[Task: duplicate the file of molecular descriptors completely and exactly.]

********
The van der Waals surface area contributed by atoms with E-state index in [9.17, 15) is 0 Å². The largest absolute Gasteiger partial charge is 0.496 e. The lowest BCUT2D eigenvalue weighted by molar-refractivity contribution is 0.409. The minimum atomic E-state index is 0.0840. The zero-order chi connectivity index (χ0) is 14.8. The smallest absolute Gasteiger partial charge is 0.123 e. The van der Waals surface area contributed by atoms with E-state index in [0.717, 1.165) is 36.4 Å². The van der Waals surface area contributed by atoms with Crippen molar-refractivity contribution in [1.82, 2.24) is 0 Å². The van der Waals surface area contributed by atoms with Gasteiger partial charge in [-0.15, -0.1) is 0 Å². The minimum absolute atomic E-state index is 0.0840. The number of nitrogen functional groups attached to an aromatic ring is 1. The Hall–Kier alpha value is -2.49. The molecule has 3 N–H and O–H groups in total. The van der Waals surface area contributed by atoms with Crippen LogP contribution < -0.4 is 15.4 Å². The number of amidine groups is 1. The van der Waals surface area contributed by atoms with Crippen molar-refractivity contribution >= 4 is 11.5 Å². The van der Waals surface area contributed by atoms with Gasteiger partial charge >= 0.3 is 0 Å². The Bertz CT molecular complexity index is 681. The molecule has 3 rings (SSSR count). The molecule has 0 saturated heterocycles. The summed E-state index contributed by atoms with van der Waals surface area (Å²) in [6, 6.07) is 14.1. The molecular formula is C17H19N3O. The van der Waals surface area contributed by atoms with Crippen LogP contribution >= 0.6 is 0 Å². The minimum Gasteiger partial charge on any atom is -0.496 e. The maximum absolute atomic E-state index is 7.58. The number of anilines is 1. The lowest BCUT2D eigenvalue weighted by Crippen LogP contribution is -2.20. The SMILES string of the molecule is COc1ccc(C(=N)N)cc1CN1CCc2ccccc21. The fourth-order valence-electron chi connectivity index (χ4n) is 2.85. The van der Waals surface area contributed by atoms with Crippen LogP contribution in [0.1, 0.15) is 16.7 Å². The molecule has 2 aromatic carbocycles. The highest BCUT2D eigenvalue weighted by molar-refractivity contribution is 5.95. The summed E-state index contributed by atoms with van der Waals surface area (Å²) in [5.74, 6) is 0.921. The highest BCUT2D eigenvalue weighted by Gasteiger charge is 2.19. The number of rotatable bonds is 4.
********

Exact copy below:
The van der Waals surface area contributed by atoms with E-state index in [9.17, 15) is 0 Å². The largest absolute Gasteiger partial charge is 0.496 e. The lowest BCUT2D eigenvalue weighted by molar-refractivity contribution is 0.409. The minimum atomic E-state index is 0.0840. The zero-order chi connectivity index (χ0) is 14.8. The smallest absolute Gasteiger partial charge is 0.123 e. The van der Waals surface area contributed by atoms with E-state index in [0.717, 1.165) is 36.4 Å². The van der Waals surface area contributed by atoms with Crippen molar-refractivity contribution in [1.82, 2.24) is 0 Å². The van der Waals surface area contributed by atoms with Gasteiger partial charge in [-0.15, -0.1) is 0 Å². The minimum absolute atomic E-state index is 0.0840. The number of nitrogen functional groups attached to an aromatic ring is 1. The Hall–Kier alpha value is -2.49. The molecule has 3 N–H and O–H groups in total. The van der Waals surface area contributed by atoms with Crippen LogP contribution < -0.4 is 15.4 Å². The number of amidine groups is 1. The van der Waals surface area contributed by atoms with Crippen molar-refractivity contribution >= 4 is 11.5 Å². The van der Waals surface area contributed by atoms with Gasteiger partial charge >= 0.3 is 0 Å². The Bertz CT molecular complexity index is 681. The molecule has 3 rings (SSSR count). The molecule has 0 saturated heterocycles. The summed E-state index contributed by atoms with van der Waals surface area (Å²) in [6, 6.07) is 14.1. The molecular formula is C17H19N3O. The van der Waals surface area contributed by atoms with Crippen LogP contribution >= 0.6 is 0 Å². The minimum Gasteiger partial charge on any atom is -0.496 e. The maximum absolute atomic E-state index is 7.58. The number of anilines is 1. The lowest BCUT2D eigenvalue weighted by Crippen LogP contribution is -2.20. The SMILES string of the molecule is COc1ccc(C(=N)N)cc1CN1CCc2ccccc21. The fourth-order valence-electron chi connectivity index (χ4n) is 2.85. The van der Waals surface area contributed by atoms with Crippen LogP contribution in [0.1, 0.15) is 16.7 Å². The molecule has 2 aromatic carbocycles. The highest BCUT2D eigenvalue weighted by molar-refractivity contribution is 5.95. The summed E-state index contributed by atoms with van der Waals surface area (Å²) in [5.74, 6) is 0.921. The highest BCUT2D eigenvalue weighted by Gasteiger charge is 2.19. The number of rotatable bonds is 4.